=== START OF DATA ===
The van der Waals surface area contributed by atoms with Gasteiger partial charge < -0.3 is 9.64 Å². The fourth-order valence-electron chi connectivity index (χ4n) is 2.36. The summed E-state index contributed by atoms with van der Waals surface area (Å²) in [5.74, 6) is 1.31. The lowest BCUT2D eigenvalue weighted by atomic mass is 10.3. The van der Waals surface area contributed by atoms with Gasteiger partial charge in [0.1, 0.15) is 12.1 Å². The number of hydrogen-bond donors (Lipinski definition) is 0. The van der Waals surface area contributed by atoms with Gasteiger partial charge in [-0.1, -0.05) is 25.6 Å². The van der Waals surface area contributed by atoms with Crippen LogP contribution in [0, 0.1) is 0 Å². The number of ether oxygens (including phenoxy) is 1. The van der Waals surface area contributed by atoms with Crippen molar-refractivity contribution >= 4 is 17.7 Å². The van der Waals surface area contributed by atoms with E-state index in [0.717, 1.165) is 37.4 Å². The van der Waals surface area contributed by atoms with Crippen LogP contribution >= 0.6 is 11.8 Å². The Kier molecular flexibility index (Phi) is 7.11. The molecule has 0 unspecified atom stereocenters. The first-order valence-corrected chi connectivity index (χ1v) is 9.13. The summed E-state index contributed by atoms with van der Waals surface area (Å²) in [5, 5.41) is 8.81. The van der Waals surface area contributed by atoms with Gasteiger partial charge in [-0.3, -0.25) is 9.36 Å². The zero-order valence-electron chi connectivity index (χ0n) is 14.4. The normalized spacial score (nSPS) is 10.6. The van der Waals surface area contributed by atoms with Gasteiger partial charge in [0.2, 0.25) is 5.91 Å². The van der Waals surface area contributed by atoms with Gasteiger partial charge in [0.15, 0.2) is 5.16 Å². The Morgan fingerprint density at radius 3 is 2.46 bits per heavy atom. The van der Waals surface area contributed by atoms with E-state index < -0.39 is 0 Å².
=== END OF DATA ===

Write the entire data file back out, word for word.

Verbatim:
The van der Waals surface area contributed by atoms with Gasteiger partial charge < -0.3 is 9.64 Å². The fourth-order valence-electron chi connectivity index (χ4n) is 2.36. The summed E-state index contributed by atoms with van der Waals surface area (Å²) in [5.74, 6) is 1.31. The lowest BCUT2D eigenvalue weighted by atomic mass is 10.3. The van der Waals surface area contributed by atoms with Gasteiger partial charge in [0.1, 0.15) is 12.1 Å². The number of hydrogen-bond donors (Lipinski definition) is 0. The van der Waals surface area contributed by atoms with Gasteiger partial charge in [-0.1, -0.05) is 25.6 Å². The van der Waals surface area contributed by atoms with Crippen LogP contribution in [0, 0.1) is 0 Å². The number of ether oxygens (including phenoxy) is 1. The van der Waals surface area contributed by atoms with Crippen molar-refractivity contribution >= 4 is 17.7 Å². The van der Waals surface area contributed by atoms with E-state index in [0.717, 1.165) is 37.4 Å². The van der Waals surface area contributed by atoms with Crippen LogP contribution >= 0.6 is 11.8 Å². The Kier molecular flexibility index (Phi) is 7.11. The molecule has 0 unspecified atom stereocenters. The first-order valence-corrected chi connectivity index (χ1v) is 9.13. The summed E-state index contributed by atoms with van der Waals surface area (Å²) in [5, 5.41) is 8.81. The van der Waals surface area contributed by atoms with Gasteiger partial charge in [-0.3, -0.25) is 9.36 Å². The zero-order valence-electron chi connectivity index (χ0n) is 14.4. The normalized spacial score (nSPS) is 10.6. The van der Waals surface area contributed by atoms with Gasteiger partial charge in [0.2, 0.25) is 5.91 Å². The van der Waals surface area contributed by atoms with Gasteiger partial charge in [0.15, 0.2) is 5.16 Å². The Morgan fingerprint density at radius 3 is 2.46 bits per heavy atom. The van der Waals surface area contributed by atoms with E-state index < -0.39 is 0 Å².